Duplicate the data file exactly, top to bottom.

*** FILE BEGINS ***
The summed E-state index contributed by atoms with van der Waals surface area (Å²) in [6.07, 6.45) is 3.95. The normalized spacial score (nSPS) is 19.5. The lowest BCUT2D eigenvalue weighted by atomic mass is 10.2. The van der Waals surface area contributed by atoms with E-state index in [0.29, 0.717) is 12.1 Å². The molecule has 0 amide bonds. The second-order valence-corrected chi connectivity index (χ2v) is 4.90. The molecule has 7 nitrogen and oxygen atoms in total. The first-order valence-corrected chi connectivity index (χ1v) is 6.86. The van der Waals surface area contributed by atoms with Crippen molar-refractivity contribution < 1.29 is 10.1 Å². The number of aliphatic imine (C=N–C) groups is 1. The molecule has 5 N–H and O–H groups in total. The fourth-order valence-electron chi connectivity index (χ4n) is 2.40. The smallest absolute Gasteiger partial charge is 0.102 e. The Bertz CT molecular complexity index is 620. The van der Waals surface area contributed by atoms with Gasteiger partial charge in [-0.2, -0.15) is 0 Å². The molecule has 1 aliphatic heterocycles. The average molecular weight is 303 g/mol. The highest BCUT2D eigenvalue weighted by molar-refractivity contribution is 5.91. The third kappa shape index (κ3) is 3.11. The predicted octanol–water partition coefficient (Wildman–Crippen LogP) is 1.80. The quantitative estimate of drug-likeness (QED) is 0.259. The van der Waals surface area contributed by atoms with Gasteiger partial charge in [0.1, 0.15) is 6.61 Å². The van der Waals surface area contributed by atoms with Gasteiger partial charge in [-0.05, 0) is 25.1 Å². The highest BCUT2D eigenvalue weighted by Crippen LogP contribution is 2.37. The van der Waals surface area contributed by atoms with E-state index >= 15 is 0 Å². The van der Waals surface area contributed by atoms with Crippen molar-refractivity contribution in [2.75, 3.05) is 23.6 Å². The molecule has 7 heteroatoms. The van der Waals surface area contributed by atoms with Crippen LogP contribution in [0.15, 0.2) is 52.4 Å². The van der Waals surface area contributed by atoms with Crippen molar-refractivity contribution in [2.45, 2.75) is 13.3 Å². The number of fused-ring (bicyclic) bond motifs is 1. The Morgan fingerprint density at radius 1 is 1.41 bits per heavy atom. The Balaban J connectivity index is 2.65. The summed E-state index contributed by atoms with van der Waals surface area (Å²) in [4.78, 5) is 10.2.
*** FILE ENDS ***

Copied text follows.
The summed E-state index contributed by atoms with van der Waals surface area (Å²) in [6.07, 6.45) is 3.95. The normalized spacial score (nSPS) is 19.5. The lowest BCUT2D eigenvalue weighted by atomic mass is 10.2. The van der Waals surface area contributed by atoms with E-state index in [0.29, 0.717) is 12.1 Å². The molecule has 0 amide bonds. The second-order valence-corrected chi connectivity index (χ2v) is 4.90. The molecule has 7 nitrogen and oxygen atoms in total. The first-order valence-corrected chi connectivity index (χ1v) is 6.86. The van der Waals surface area contributed by atoms with Crippen molar-refractivity contribution < 1.29 is 10.1 Å². The number of aliphatic imine (C=N–C) groups is 1. The molecule has 5 N–H and O–H groups in total. The fourth-order valence-electron chi connectivity index (χ4n) is 2.40. The smallest absolute Gasteiger partial charge is 0.102 e. The Bertz CT molecular complexity index is 620. The van der Waals surface area contributed by atoms with Gasteiger partial charge in [-0.2, -0.15) is 0 Å². The molecule has 1 aliphatic heterocycles. The average molecular weight is 303 g/mol. The highest BCUT2D eigenvalue weighted by molar-refractivity contribution is 5.91. The third kappa shape index (κ3) is 3.11. The predicted octanol–water partition coefficient (Wildman–Crippen LogP) is 1.80. The quantitative estimate of drug-likeness (QED) is 0.259. The van der Waals surface area contributed by atoms with Gasteiger partial charge in [0.1, 0.15) is 6.61 Å². The van der Waals surface area contributed by atoms with Gasteiger partial charge in [-0.05, 0) is 25.1 Å². The highest BCUT2D eigenvalue weighted by Crippen LogP contribution is 2.37. The van der Waals surface area contributed by atoms with E-state index >= 15 is 0 Å². The van der Waals surface area contributed by atoms with Crippen molar-refractivity contribution in [2.75, 3.05) is 23.6 Å². The molecule has 7 heteroatoms. The van der Waals surface area contributed by atoms with Crippen LogP contribution in [0.15, 0.2) is 52.4 Å². The van der Waals surface area contributed by atoms with Crippen molar-refractivity contribution in [2.45, 2.75) is 13.3 Å². The number of fused-ring (bicyclic) bond motifs is 1. The Morgan fingerprint density at radius 1 is 1.41 bits per heavy atom. The Balaban J connectivity index is 2.65. The summed E-state index contributed by atoms with van der Waals surface area (Å²) in [4.78, 5) is 10.2.